Carmine Jewel tart-cherry -- first harvest!
These cherry bushes were released from the University of Saskatchewan cherry breeding program in I think 1999, but weren't widely available even here in Canada until 2003. I bought mine as a potted plant in 2011. It has flowered every year but this is the first year I've got a crop. Last year it had about 4 cherries but something got them before I did. This year it produced around 3 pounds. My understanding is that next year and in future years it could produce 20-30 lbs. Guess we'll see.
Anyway, below is a photo of the bush before picking today. Kind of nice that the cherries are hidden on the inside of the bush, making it less likely that birds will see them.
Push back the branches with your arm and here's what it looks like inside:
In reality the cherries are a bit darker than they appear in this photo below, but I include this to give some scale. The Canadian quarter in this pic is identical in size to a U.S. quarter. They are smallish cherries, and the pits are really small, maybe twice the size of a pin cherry or chokecherry pit.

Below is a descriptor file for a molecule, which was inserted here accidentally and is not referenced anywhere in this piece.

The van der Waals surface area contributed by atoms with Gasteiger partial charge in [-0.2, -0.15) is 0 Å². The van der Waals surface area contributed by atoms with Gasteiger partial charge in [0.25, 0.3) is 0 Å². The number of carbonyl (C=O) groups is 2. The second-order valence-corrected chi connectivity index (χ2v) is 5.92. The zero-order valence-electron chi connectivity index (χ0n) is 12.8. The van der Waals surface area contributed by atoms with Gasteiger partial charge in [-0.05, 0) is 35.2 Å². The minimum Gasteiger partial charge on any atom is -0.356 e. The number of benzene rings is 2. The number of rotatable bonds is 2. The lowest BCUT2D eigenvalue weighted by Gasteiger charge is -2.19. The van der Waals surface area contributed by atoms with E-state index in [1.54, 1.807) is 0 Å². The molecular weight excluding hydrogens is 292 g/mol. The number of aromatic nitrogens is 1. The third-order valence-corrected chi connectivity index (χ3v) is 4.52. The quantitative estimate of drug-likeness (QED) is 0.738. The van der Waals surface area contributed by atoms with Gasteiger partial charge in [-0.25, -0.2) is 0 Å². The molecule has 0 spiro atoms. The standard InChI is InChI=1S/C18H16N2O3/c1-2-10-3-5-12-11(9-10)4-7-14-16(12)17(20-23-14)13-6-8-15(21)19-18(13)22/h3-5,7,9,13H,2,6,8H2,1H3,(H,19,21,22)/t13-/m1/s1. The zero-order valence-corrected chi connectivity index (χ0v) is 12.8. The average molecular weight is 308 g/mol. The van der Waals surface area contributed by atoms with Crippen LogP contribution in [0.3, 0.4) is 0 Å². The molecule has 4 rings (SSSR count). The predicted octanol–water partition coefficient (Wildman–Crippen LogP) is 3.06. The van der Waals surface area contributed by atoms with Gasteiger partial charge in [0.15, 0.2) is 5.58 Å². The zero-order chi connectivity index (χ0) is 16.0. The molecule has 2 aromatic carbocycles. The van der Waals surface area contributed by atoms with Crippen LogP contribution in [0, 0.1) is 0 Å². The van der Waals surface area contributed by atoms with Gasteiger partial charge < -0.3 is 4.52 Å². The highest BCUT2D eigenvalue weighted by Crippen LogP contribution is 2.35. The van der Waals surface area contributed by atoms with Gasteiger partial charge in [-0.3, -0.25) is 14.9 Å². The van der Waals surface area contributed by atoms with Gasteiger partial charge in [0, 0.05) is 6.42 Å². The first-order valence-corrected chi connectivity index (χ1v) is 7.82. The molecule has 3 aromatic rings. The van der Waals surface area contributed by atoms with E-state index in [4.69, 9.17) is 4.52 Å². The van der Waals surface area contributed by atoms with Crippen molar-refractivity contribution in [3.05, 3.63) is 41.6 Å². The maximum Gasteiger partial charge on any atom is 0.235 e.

Here's my set-up for pitting these cherries, it makes very quick work of them. The fresh cherries are in the bowl on the left, you place them on the angled metal plate and they roll down to the pitter, then you whack the plunger to remove the pit and send the pits into the small plastic container below the plunger, while the pitted cherries drop into the yellow pyrex bowl on the right side. Very cool. This vintage pitter was originally my wife's grandmother's, she got it around 1925.
First batch pitted and ready for freezing (I did a second batch later on). Not sure where these will end up... smoothies, pies, cherry juice, tarts....
As for the taste, I find them nice to eat fresh for the first five or ten, then the tartness becomes increasingly noticeable. Hey, they are called tart cherries for a reason!
These were picked fairly soon after turning purple, some people like to leave them on the bush longer to try to sweeten them further. But I tried that last year with the 4 cherries the bush produced in 2013, and something beat me to them and I never got to even try one. Plus I've read stories about people having problems with fruit-cracking for cherries left on the bush. That said, I did leave several dozen cherries on the bush so I can see for myself what happens to their sweetness etc. over the next month or so.
These were harvested August 2, which might seem late for many tart cherry growers, but I am in zone 3 so everything is slower here. I have 4 other varieties of tart cherries in my yard, in various color stages, but Carmine Jewel is the only variety I consider to have ripened so far.